Before undergoing any type of work on your property, no matter the nature and size, check with the Building Department if a building permit is required.

It is important to plan your project in advance, especially during summer months, where the Building Department is busier.

To make sure you submit a complete application, pdfdownload the documents and drawings required for permit applications.

I need a permit for what type of projects?

Under the Ontario Building Code Act, a building permit is required to construct, demolish, renovate, alter, install or change the use of a building. The following is a list of typical projects or situations that require the issuance of a building permit:

  • Construct a new building exceeding 10 m² (107.64 pi²) in building area;
  • Install new plumbing in a building or part thereof;
  • Change the use of a building;
  • Change the fuel source of a fireplace from gas-fired to solid burning;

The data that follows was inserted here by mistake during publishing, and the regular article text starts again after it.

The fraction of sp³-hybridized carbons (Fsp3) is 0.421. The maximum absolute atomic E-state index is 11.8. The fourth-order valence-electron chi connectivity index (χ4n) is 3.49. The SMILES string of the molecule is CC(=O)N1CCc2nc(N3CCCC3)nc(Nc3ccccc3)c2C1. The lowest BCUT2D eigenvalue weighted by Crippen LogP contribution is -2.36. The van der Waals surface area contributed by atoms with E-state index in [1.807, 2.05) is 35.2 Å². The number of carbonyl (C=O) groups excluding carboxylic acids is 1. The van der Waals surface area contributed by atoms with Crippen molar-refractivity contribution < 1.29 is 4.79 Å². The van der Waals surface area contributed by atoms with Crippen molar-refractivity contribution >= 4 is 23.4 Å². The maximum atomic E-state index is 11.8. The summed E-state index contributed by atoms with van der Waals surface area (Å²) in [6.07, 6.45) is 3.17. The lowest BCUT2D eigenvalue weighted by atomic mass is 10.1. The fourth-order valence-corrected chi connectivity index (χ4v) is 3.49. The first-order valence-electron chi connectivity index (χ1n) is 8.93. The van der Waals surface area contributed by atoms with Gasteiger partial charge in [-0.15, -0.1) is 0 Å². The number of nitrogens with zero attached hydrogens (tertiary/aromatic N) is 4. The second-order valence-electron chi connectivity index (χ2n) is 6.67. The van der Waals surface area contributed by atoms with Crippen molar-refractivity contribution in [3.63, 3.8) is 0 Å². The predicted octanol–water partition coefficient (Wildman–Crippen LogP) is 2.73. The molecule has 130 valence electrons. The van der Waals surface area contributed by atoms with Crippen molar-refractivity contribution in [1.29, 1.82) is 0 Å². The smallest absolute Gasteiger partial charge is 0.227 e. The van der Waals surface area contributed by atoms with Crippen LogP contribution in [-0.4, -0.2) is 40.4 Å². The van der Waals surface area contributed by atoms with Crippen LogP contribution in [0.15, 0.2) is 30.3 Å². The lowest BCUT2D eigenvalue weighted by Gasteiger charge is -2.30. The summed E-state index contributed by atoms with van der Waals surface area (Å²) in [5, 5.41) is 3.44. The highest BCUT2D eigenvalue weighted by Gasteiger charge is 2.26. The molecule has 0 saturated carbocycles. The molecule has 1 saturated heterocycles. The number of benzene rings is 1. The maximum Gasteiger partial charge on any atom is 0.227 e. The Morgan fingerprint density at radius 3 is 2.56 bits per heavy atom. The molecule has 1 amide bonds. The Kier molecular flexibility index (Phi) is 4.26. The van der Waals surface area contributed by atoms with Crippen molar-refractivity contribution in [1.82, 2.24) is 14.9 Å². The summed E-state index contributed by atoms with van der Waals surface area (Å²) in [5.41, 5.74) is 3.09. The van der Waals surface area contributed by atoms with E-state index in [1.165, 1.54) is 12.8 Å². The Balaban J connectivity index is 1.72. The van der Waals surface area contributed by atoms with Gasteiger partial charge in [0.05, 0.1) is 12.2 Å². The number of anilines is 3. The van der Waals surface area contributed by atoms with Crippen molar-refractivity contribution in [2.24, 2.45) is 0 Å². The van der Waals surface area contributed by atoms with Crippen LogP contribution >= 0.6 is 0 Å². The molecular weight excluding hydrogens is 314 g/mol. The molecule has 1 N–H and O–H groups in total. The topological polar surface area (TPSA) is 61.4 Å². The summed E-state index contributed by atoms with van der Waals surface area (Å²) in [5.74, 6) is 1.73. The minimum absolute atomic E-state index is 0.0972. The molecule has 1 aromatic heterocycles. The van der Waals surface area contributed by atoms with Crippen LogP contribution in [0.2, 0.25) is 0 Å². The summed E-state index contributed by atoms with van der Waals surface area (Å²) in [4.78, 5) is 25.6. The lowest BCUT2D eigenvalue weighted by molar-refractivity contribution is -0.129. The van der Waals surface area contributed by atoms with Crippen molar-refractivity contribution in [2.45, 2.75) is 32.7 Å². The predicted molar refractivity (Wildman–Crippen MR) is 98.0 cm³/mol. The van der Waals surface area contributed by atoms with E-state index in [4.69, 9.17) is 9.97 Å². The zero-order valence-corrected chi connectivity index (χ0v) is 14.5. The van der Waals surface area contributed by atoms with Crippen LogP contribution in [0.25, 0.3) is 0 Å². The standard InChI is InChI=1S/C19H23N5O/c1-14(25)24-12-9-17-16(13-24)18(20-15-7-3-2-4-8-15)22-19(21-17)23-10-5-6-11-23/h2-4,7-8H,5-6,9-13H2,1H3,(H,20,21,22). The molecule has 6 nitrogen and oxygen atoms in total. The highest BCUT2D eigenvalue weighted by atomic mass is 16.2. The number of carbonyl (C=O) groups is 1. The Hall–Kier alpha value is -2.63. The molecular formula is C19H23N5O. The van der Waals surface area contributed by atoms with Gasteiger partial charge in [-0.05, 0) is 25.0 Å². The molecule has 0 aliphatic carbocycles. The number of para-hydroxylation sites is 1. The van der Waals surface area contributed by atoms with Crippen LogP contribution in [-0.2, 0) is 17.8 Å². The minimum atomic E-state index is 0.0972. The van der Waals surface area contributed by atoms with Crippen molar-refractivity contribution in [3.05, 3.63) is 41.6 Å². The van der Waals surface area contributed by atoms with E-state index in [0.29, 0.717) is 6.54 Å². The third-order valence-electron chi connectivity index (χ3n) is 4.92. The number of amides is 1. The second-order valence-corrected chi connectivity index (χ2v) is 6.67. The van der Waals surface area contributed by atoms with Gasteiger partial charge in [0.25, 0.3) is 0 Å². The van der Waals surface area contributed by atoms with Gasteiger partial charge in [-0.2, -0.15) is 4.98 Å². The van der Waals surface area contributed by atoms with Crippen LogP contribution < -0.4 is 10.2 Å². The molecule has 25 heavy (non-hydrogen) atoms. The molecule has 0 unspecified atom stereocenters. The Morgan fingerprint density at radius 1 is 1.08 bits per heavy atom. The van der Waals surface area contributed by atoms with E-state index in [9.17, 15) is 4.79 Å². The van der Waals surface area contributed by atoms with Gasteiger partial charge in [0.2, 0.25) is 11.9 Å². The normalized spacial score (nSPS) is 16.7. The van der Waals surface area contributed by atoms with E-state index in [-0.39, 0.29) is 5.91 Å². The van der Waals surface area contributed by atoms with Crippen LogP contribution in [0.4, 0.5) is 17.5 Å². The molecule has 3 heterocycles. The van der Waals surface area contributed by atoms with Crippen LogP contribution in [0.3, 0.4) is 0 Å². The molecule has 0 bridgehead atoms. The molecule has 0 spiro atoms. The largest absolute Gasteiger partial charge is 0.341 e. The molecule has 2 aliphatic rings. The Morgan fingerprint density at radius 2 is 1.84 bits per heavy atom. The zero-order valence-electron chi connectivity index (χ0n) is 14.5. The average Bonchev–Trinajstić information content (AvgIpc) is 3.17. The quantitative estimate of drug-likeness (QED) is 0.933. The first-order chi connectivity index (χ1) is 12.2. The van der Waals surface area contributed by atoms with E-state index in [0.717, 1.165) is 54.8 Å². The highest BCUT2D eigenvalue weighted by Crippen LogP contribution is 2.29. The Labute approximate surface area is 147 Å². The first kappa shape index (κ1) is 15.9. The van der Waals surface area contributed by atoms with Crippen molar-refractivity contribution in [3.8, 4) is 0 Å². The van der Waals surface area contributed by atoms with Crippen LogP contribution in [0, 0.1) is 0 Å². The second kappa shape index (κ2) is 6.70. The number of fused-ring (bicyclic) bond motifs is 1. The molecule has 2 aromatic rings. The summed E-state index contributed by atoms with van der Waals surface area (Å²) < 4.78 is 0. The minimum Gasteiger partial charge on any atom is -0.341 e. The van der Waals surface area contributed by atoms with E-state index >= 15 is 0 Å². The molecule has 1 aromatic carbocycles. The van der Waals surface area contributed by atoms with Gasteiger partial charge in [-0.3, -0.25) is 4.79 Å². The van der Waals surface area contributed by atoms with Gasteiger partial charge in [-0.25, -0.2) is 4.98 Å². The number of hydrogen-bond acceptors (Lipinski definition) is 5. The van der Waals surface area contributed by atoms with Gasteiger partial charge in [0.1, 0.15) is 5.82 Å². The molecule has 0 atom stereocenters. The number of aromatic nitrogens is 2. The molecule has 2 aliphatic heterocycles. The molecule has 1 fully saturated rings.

• Construct an addition to an existing building;
  • Construct a deck;
  • Add or remove a structural wall in a dwelling;
  • Complete a roughed-in bathroom or washroom;
  • Alter an existing building or its plumbing system;
  • Repair a building or its plumbing system;
  • Install a new furnace utilizing a new fuel source;
  • Install a solid fuel burning appliance;
  • Complete a roughed-in fireplace;
  • Detached or attached garages and carports;
  • Solariums;
  • Addition of a dormer;
  • Raising a dwelling to provide a full basement;
  • Sunroom;
  • Install a sign;
  • Above-ground and in-ground swimming pool;
  • Replace exterior siding.

A permit is not required for the below projects

It is not necessary to obtain building permits to perform the following work. However, you must comply with the requirements of the Zoning By-law and if applicable, the Ontario Building Code.

  • Retaining walls less than 1 metre (39.4 inches) in height;
  • Sidewalks;
  • Planters and landscaping;
  • Replacement of plumbing fixtures;
  • Replacement of hot water heaters. Please note of the requirement since September 2004 to limit hot water to 49°C;
  • Replacement of kitchen or bathroom cupboards by same dimensions;
  • Painting, decorating and general maintenance;
  • Replacing roof shingles on a residential dwelling;
  • Air conditioning units or heat pumps added to existing systems;
  • Replacement of furnaces by a similar heat output using same fuel;
  • Accessory buildings, storage sheds not greater than 10 m² (107.64 pi²).

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